May 17, 2010
According to a recent Pew poll, 41% of people believe that China is the world’s leading economic power, tied in first place with the United States. More revealingly, a recent Gallup poll showed that 44% of Americans believe that China is the world’s greatest economic power (only 27% named the US). The fact that the US was at the epicentre of the very global crisis that China appears to have weathered largely unscathed is bound to have contributed to this perception.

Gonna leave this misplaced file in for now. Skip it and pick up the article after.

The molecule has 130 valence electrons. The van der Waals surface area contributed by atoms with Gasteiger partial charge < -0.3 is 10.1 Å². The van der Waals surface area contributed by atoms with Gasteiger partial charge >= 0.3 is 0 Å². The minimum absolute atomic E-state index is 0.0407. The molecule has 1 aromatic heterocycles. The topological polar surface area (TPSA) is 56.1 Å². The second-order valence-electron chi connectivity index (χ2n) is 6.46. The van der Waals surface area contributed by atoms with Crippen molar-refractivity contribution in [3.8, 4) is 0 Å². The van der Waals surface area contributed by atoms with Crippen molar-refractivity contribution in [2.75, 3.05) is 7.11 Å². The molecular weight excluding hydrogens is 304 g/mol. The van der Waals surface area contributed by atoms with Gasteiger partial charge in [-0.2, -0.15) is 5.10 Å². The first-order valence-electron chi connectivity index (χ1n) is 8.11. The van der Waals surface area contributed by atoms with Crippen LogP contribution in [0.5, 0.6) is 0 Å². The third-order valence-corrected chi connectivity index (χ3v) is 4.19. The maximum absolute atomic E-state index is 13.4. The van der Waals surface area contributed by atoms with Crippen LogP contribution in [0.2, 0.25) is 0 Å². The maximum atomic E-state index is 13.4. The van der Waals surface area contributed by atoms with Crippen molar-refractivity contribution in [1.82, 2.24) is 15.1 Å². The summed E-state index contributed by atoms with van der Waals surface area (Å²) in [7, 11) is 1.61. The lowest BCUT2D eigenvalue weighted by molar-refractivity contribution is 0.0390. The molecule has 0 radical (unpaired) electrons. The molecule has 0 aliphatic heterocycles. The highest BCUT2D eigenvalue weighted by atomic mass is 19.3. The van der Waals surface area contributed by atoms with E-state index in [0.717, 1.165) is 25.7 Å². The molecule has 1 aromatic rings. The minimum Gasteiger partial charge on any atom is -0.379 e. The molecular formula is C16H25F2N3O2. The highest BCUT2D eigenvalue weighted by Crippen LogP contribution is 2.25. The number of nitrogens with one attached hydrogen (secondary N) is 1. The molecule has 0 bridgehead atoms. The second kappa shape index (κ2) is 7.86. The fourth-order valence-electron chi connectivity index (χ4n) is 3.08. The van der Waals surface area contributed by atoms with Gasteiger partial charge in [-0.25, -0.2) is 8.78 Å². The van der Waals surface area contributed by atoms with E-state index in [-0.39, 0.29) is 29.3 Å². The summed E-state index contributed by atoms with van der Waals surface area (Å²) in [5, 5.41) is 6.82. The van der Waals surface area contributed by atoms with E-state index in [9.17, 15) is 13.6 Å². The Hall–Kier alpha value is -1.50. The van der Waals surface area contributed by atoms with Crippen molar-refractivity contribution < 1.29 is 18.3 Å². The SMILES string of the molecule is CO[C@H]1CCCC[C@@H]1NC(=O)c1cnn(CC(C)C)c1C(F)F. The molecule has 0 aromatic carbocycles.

Sino-US relations Economics & politics Research Briefing Author Markus Jaeger +1 212 250-6971 email@example.com Editor Maria Laura Lanzeni Technical Assistant Bettina Giesel Deutsche Bank Research Frankfurt am Main Germany Internet: www.dbresearch.com E-mail: firstname.lastname@example.org Fax: +49 69 910-31877 Managing Director Thomas Mayer China vs . US – rising dragon, falling eagle? According to a recent Pew poll, 41% of people believe that China is the world’s leading economic power, tied in first place with the United States. More revealingly, a recent Gallup poll showed that 44% of Am ericans believe that China is the world’s greatest economic power (only 27% named the US). The fact that the US was at the epicentre of the very global crisis that China appears to have weathered largely unscathed is bound to have contributed to this perce ption . May 17, 2010 Sino - US relations Economic deterrence & asymmetric vulnerability — China may emerge as the world’s largest economy by 2025 and it may be twice the size of the US by 2050. However, China faces various actual and potential challenges: increasing natural resource dependence and rising geo - political compe tition with “status quo” powers, weakening political legitimacy o f current governance structures, environmental degradation, political and economic limits to the cu rrent investment - and export - oriented growth strategy. — China’s increasing economic and financial weight, while very significantly enhancing its role in international affairs, will not translate into greater leverage vis - à - vis Washington for now. — The Sino - U S economic - financial relationship is best described as one of “asymmetric interdependence” skewed in Washington’s favour. Both sides have an interest in avoiding a broader economic conflict. However, should push ever come to shove, China would incur far gr eater economic and financial costs than the US. — The balance of economic and financial power will only shift once China reduces its dependence on the US market (or US dependence on the Chinese market increases). 48 21 2 9 41 41 2 5 0 10 20 30 40 50 60 USA China Japan EU 2008 2009 Who's the world's leading economic power % of respondents Source: Pew Research Briefing 2 May 17, 2010 In reality, of course, China’s economy is merely 1/3 the size of the US economy (measured at market exchange rates), but, admittedly, 2/3 measured at PPP exchange rates. While China is set to replace Japan as the world’s second-largest economy this year, it will not overtake the US before 2025. China did, however, replace Germany as the world’s largest exporter last year and it is both the largest holder of official FX reserves and the second-largest net international creditor. China’s economic and financial weight will continue to grow on the back of continued strong economic growth and (net) foreign asset accumulation. While enhancing its influence in international economic affairs (including IFIs), it will not translate into significantly greater bilateral leverage vis-à-vis Washington. This, despite the fact that the US will be running ―super-sized‖ fiscal deficits for some time to come and that China – and primarily the Chinese government – is the single largest holder of US government debt. Remember “Japan as number one”? It is very tempting to regard the global crisis as the event that precipitated the decline of the US and the rise of China. The ―rise and decline‖ school has gotten it spectacularly wrong before, however. During the 1970s, especially following the Vietnam War and during the economically challenging Carter years, the ―declinists‖ – as incredibly as this may sound today – worried that US economic stagnation would lose Washington the Cold War against an increasingly assertive Soviet Union. It turned out that it was the Soviet Union that was experiencing decline, leading to its eventual economic collapse and political break-up a little more than a decade later. During the 1980s, when the US was running record-high fiscal and current account deficits, Japan was going to emerge as ―number one‖, only to crash financially and burn economically before the decade was over. It has experienced economic malaise ever since. During the 1990s and early 2000s, the US, supposedly, ―re- emerged‖ again as the most powerful economy with no serious challengers on the horizon, despite attempts to cast a German-led Europe and a possibly rebounding Japan as potential challengers. Following the 2008 financial crisis, strengthened in their belief by apparent US geo-political setbacks in Afghanistan and Iraq, the ―declinists‖ are once more predicting US decline. This time, it is China’s turn to rise and challenge US pre-eminence. Dragon rising China does indeed look set to overtake the US in terms of economic size. Not only has China weathered pretty much unscathed the very crisis that has pushed the US economy ―off-course‖. But China has been growing at an average annual rate of nearly 10% since the beginning of economic reforms in the late 1970s. On current trends and at PPP GDP, China will replace the US as the world’s largest economy within the next decade. Chinese GDP measured at market exchange rates should reach US levels by 2025 or so. Some well- respected China analysts, like Bert Keidel, even forecast the Chinese economy potentially to be twice the size of the US by 2050. While Chinese growth may slow down from double-digit levels, the medium-term growth outlook appears solid. A low degree of urbanization and a low per capita capital stock provide conditions conducive to continued strong growth. When Japan slipped into crisis, it had already reached the ―technological frontier‖. The Soviet 0 500 1,000 1,500 2,000 2,500 3,000 00 02 04 06 08 10 Increasing financial China, FX reserves, USD bn Sources: IIF, DB Research prowess 3 0.0 0.2 0.4 0.6 0.8 1.0 1.2 1.4 1.6 China Germany US Japan France Exports Imports China is world's largest exporter USD tr, 2009F Source: DB Research 2 - 6 - 4 - 2 0 2 4 6 8 1980 1983 1986 1989 1992 1995 1998 2001 2004 2007 2010 2013 Remember Japan Japan, real GDP growth, % Source: IMF 4 0 4,000 8,000 12,000 16,000 20,000 China Germany Japan US 1990 2000 2010 2015 Source: IMF China rising GDP, USD bn, PPP 1 Sino-US relations May 17, 2010 3 economic model, based on ―extensive‖ rather than ―intensive‖ growth, was not sustainable, especially in the context of strong geo- political competition that forced Moscow to keep defence expenditure at ultimately ruinous levels. By contrast, China is generating both intensive and extensive growth. So if China manages to avoid geo-political competition by way of a ―peaceful rise‖, it is likely to enjoy continued solid growth for the foreseeable future. This is the ―consensus China story‖ as seen through the eyes of the ―extrapolators―. Cautionary voices of the bears The China bears, on the other hand, not only expect Chinese growth rates to decline substantially. But they also see other, potentially dangerous speed bumps on China’s road to economic pre- eminence. To stick with this metaphor, a speed bump can slow one down; but if one hits it at top speed, it may throw one off-course, and may even land one in the ditch. These ―bumps‖ include, among others, the following: increasing natural resource dependence and rising geo-political competition with ―status quo‖ powers (Friedberg), a ―trapped (economic) transition‖ (Pei), a crisis of political legitimacy potentially coinciding with political instability (MacFarquhar), political and economic limits to investment-heavy and (supposedly) export- oriented growth (Goldstein/Lardy). One does not have to be a China bear to believe that the risks are biased to the down- rather than the upside. But it is equally important to recognise that a reasonable ―downside‖ scenario is likely to mean 5-7% annual growth rather than economic stagnation. China is unlikely to be thrown off-course in the way the Soviet and Japanese economies were. Structurally speaking, China’s medium- term growth potential is very significant. China is located far from the technological frontier (unlike Japan in the 1980s). China’s development model is also based on a relatively high degree of economic openness and is hence much better suited to generate total factor productivity growth than the economically closed Soviet Union, which lacked access to advanced Western/global technology. The Soviet and Japanese examples, nonetheless, suggest the need to critically re-examine the economic and political sustainability of China’s growth strategy given China’s rapid progression from low- to middle-income economy. In Rumsfeldian parlance, China faces quite a few ―known unknowns‖ and, one must assume, a non- negligible number of ―unknown unknowns‖, though this can, of course, not be known. History, in any event, would seem to counsel some caution when it comes to simply extrapolating current trends a decade or more out into the future. China ’s financial prowess & Sino -US relations China’s increasing economic size will provide Beijing with greater political, economic and financial influence. China is in a radically different position from where it was a decade ago. Political, economic and financial influence comes in many guises. But over the medium-term, it requires a strong economy and a solid financial position. On both scores, China compares favourably to the US. While China is the world’s second-largest net creditor (after Japan), the US is the world’s largest debtor. While the US is running the largest current account deficit, China is running the largest surplus. Arguably this has thus far provided Beijing with little in terms of bilateral influence. It may have made Washington more reluctant to pursue a confrontational policy towards Beijing, but it does not 0 2 4 6 8 10 12 14 16 1980 1983 1986 1989 1992 1995 1998 2001 2004 2007 2010 2013 Impressive performance China, real GDP growth, % Source: IMF 5 - 25 - 20 - 15 - 10 - 5 0 5 10 15 20 25 BR CN IN RU DE JP US EU Agro Fuels & mining Manufactures Services Very dependent on commodity imports Net exports, % of GDP, 2008 Source: IMF 8 0 20 40 60 80 100 1950 1955 1960 1965 1970 1975 1980 1985 1990 1995 2000 2005 2010 China Japan US More urbanisation - driven Rural population, % of total Source: UN growth in the pipeline 6 0 100 200 300 400 500 2005 2020 2040 2060 2080 2100 US China This may be a little too bullish GDP, 2005 USD terms, tr Source: Bert Keidel 7 Research Briefing 4 May 17, 2010 provide Beijing with a lever of direct influence vis-a-vis Washington, mainly because of the US’s reserve-currency country status and China’s dependence on the US as an export market. China’s most direct lever of influence vis-a-vis the US is the threat to sell off its estimated USD 880 bn worth of US treasury securities (as of February) – and another USD 450 bn worth of agency debt (as of June 2009). Such a move would be quite costly for Beijing, however. First, economically and financially, China would shoot itself in the proverbial foot. The value of its holdings would decline and higher US interest rates would weigh on the US growth outlook, hurting Chinese exports. Furthermore, China would have to find other dollar assets to invest in, unless it is willing to accept RMB appreciation – and too rapid a RMB appreciation is hardly in China’s interest in terms of exports and dollar-denominated US debt holdings. If it does re-invest in dollar-denominated assets, this would presumably help ease financing conditions in other parts of the US economy, potentially offsetting the negative effect of higher rates in the treasury market. But these assets would be less liquid and carry higher credit risk. A Chinese threat to divest US debt may therefore not be considered very credible by Washington. Secondly, even if Beijing were to sell large holdings of US debt, it is unclear how sizeable an impact this would have on US yields. In the very short run, it might disrupt financial markets, but the medium- term impact would likely be manageable, as other foreign (official) buyers would step in, albeit at higher interest rates (e.g. Japan, Gulf countries). Last but not least, any politically motivated fire sale of US debt would trigger a very severe political backlash – and not just from the US. A fire sale (as opposed to a gradual unwinding of holdings) would also undermine China’s standing as a reliable financial investor and economic partner in the eyes of many other countries. Deterrence & asymmetric interdependence Financially, economically and politically, Beijing would pay a high price for pushing up US borrowing costs and, in all likelihood, a much higher price than Washington would end up paying. First, the US has access to a more diversified investor base (with parts of which it maintains close political relations) than Beijing has markets to invest in – at least as long as Beijing seeks to maintain a stable USD-RMB exchange rate. Second, in the short run, the US market is also substantially more important to China in terms of both exports and imports than vice versa (chart 12) – and the Chinese export sector is relatively more employment intensive! Last but not least, Beijing’s concern about maintaining near-double-digit growth rates would diminish the credibility of any action that risks triggering an outright economic conflict with the US, or a severe US economic slowdown on the back of financial instability. In short, China’s holdings of US debt do not lend themselves as a coercive instrument. They may act as a sort of limited deterrent. Naturally, rising cross-border asset holdings and trade have increased interdependence, raising the costs of economic conflict for both sides – but the potential costs of a conflict due to China’s trade dependence are substantially higher for Beijing than for Washington. The Sino-US economic-financial relationship is therefore best described as one of ―asymmetric interdependence‖ (or ―asymmetric vulnerability‖), skewed in Washington’s favour for now. 0 2 4 6 8 10 12 14 16 18 2000 2002 2004 2006 2008 Japan China Who depends on whom? Holdings of US government debt, % of total debt outstanding* Source: Treasury *2009 data based on new benchmark survey. 9 - 1,000 - 800 - 600 - 400 - 200 0 200 400 600 800 1,000 00 03 06 09 12 15 China US Vastly different positions Current account, USD bn Source: IMF 11 0 3 6 9 12 15 18 2005 2006 2007 2008 2009 Treasury Agency Corporate & other debt Who depends on whom (cont'd)? Chinese holdings of US l/t debt, % of l/t securities outstanding Source: TIC *Excludes short - term. 10 0 1 2 3 4 5 6 7 US China Exports Imports China is much more vulnerable Bilateral trade, % of GDP Source: IMF 12 Sino-US relations Washington continues to hold a stronger hand – for now None of this means that China’s financial and economic power is not a force to be reckoned with. China’s growing international financial resources, rising outward investment, increasing prominence as a trade partner and importance as a location for global FDI have materially increased its influence (and interests). Nonetheless, as regards Sino-US relations, China will – for the foreseeable future – derive only limited bilateral influence from its meteoric economic and financial rise. By the same token, Beijing will have a greater incentive to avoid a broader bilateral economic confrontation than Washington given the substantially greater economic and financial costs China would incur in the event of such a conflict. None of this is meant to suggest that a Sino-US economic conflict will never occur. Domestic political considerations do sometimes result in ―miscalculated― government policies. However, if raison d’état and pragmatism prevail in both Beijing and Washington, inevitably recurring economic tensions will remain manageable. Last but not least, if and when China reduces its export dependence on the US market relative to US dependence on the Chinese market, the balance of economic and financial power will change dramatically in Beijing’s favour. Until then, Beijing will have a far greater interest in preventing a wider economic-financial conflict than Washington. © Copyright 2010. Deutsche Bank AG, DB Research, D-60262 Frankfurt am Main, Germany. All rights reserved. When quoting please cite ―Deutsche Bank Research‖. The above information does not constitute the provision of investment, legal or tax advice. Any views expressed reflect the current views of the author, which do not necessarily correspond to the opinions of Deutsche Bank AG or its affiliates. Opinions expressed may change without notice. Opinions expressed may differ from views set out in other documents, including research, published by Deutsche Bank. The above information is provided for informational purposes only and without any obligation, whether contractual or otherwise. No warranty or representation is made as to the correctness, completeness and accuracy of the information given or the assessments made. 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In Australia, retail clients should obtain a copy of a Product Disclosure Statement (PDS) relating to any financial product referred to in this report and consider the PDS before making any decision about whether to acquire the product. 50.6 35.1 25.3 15.2 - 1.2 - 3.2 - 17.7 - 24.0 - 6 - 4 - 2 0 2 4 Japan China Germany Russia India UK Brazil US Only trailing Japan Net IIP, USD tr, 2008; data label in % of GDP Source: IMF 13 0 10 20 30 40 50 60 1990 - 2000* 2005 2006 2007 2008 2009 Sources: UNCTAD, DB Research Becoming a player Chinese outward FDI flows, USD bn *Annual average 14